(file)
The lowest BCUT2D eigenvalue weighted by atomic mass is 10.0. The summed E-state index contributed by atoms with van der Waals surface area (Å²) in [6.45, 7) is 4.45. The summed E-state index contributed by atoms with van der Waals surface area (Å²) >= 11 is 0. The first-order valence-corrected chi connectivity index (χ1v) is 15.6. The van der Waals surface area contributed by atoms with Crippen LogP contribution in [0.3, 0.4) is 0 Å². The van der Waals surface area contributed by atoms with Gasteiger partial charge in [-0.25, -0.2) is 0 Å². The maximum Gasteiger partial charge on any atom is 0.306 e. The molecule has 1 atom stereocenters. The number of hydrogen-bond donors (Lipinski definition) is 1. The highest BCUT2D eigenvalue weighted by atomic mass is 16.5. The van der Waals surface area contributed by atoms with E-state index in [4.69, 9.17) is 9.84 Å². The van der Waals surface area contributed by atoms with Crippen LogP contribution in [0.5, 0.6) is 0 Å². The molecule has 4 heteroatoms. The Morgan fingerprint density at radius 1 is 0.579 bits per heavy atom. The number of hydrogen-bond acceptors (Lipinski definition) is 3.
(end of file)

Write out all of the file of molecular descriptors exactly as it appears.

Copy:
The lowest BCUT2D eigenvalue weighted by atomic mass is 10.0. The summed E-state index contributed by atoms with van der Waals surface area (Å²) in [6.45, 7) is 4.45. The summed E-state index contributed by atoms with van der Waals surface area (Å²) >= 11 is 0. The first-order valence-corrected chi connectivity index (χ1v) is 15.6. The van der Waals surface area contributed by atoms with Crippen LogP contribution in [0.3, 0.4) is 0 Å². The van der Waals surface area contributed by atoms with Gasteiger partial charge in [-0.25, -0.2) is 0 Å². The maximum Gasteiger partial charge on any atom is 0.306 e. The molecule has 1 atom stereocenters. The number of hydrogen-bond donors (Lipinski definition) is 1. The highest BCUT2D eigenvalue weighted by atomic mass is 16.5. The van der Waals surface area contributed by atoms with E-state index in [4.69, 9.17) is 9.84 Å². The van der Waals surface area contributed by atoms with Crippen LogP contribution in [0.5, 0.6) is 0 Å². The molecule has 4 heteroatoms. The Morgan fingerprint density at radius 1 is 0.579 bits per heavy atom. The number of hydrogen-bond acceptors (Lipinski definition) is 3.